Caring for the Elderly

Part of Opposition Day — [16th Allotted Day] – in the House of Commons at 4:25 pm on 15th July 2009.

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Photo of Nigel Waterson Nigel Waterson Shadow Minister, Work & Pensions 4:25 pm, 15th July 2009

My hon. Friend is right; it is a bit of a mystery.

Age Concern and Help the Aged have commented on the Green Paper, saying:

"With time now short the Government must set out a clear timetable to move from debating options to agreeing and implementing specific proposals."

I entirely agree.

I want to raise a specific issue to do with benefits for people with disabilities. The Green Paper makes various suggestions about using non-means-tested disability benefits-such as disability living allowance and attendance allowance-to help fund the means-tested social care system. That would represent a huge shift in the principles that underlie the system of disability benefits, and would be of great concern to many disability organisations and disabled people. If media reports are to be believed, the Secretaries of State for Work and Pensions and for Health were arguing about the point right up to the last moment before the Green Paper was published. It seems that the Secretary of State for Work and Pensions lost that battle in Government, but that will not be good news for disabled people.

The Green Paper could not be clearer: there is no guarantee of extra Government funding to meet the yawning gap in provision. People may well end up being forced into a compulsory insurance scheme and, at the end of it, a nationalised system of care. Yet still the relentless destruction of hard-won family assets goes on, the lottery of care continues, and older people and their families remain fearful about what will happen to them when they are frail and needy. What older people need in these difficult times is more help from the Government, not less. Dot Gibson, the general secretary of the National Pensioners Convention, said:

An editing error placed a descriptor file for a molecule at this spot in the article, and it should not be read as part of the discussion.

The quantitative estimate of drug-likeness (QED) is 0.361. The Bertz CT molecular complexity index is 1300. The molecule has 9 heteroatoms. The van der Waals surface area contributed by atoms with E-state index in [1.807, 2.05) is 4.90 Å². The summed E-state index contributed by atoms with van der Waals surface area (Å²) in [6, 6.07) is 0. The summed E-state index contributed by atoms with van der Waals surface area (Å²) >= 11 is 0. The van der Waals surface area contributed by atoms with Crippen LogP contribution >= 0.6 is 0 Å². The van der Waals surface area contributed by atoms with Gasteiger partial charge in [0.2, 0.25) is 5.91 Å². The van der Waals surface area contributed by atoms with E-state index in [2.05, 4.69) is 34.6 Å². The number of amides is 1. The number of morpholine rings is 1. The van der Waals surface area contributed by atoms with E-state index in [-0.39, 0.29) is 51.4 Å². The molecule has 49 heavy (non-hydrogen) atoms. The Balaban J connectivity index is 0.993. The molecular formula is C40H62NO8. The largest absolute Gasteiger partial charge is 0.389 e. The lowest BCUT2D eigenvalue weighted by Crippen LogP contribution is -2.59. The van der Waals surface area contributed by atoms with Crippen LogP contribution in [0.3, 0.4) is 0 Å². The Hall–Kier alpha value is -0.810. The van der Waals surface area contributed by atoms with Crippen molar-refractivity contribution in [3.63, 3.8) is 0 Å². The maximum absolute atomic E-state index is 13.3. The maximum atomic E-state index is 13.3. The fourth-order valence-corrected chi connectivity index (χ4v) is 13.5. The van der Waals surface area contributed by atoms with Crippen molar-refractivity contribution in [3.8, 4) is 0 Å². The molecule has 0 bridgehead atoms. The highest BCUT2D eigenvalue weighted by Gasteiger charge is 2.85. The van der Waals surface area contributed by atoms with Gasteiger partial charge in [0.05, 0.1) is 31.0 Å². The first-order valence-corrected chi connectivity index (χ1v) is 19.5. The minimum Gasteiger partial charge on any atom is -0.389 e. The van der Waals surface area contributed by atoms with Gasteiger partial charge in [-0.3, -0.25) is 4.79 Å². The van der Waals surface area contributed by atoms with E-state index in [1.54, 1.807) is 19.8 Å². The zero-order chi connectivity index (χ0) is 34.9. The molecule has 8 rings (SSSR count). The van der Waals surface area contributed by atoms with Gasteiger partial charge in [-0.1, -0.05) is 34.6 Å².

"The fact that it has taken 12 years for the Government to come up with any proposals-with the prospect of up to another five years before any legislation-is a terrible betrayal of Britain's pensioners and their families."

I shall take this opportunity to explode some of the myths that Labour have been peddling about Conservative policies, especially in connection with the Norwich by-election. Labour is saying that we would cut pension credit, but that is dishonest as we have never said that we would cut either pensions or pension credit. Labour is saying that we would scrap free TV licences, but that is dishonest as we have no plans to do so.